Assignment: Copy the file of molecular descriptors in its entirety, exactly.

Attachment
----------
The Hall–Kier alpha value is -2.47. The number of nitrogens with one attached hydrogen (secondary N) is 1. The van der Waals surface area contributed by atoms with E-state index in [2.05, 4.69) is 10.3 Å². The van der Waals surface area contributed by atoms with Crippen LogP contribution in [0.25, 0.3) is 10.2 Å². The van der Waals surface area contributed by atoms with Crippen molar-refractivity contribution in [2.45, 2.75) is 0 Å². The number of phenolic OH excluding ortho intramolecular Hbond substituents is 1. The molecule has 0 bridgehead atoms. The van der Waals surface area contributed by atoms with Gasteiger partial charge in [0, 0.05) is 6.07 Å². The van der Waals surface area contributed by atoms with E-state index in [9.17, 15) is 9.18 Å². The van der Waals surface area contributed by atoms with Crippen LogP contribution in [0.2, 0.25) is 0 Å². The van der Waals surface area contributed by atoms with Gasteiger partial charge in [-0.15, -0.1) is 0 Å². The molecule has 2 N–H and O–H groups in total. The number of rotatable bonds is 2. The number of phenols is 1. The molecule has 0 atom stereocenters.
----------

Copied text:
The Hall–Kier alpha value is -2.47. The number of nitrogens with one attached hydrogen (secondary N) is 1. The van der Waals surface area contributed by atoms with E-state index in [2.05, 4.69) is 10.3 Å². The van der Waals surface area contributed by atoms with Crippen LogP contribution in [0.25, 0.3) is 10.2 Å². The van der Waals surface area contributed by atoms with Crippen molar-refractivity contribution in [2.45, 2.75) is 0 Å². The number of phenolic OH excluding ortho intramolecular Hbond substituents is 1. The molecule has 0 bridgehead atoms. The van der Waals surface area contributed by atoms with Gasteiger partial charge in [0, 0.05) is 6.07 Å². The van der Waals surface area contributed by atoms with E-state index in [9.17, 15) is 9.18 Å². The van der Waals surface area contributed by atoms with Crippen LogP contribution in [0.2, 0.25) is 0 Å². The van der Waals surface area contributed by atoms with Gasteiger partial charge in [-0.15, -0.1) is 0 Å². The molecule has 2 N–H and O–H groups in total. The number of rotatable bonds is 2. The number of phenols is 1. The molecule has 0 atom stereocenters.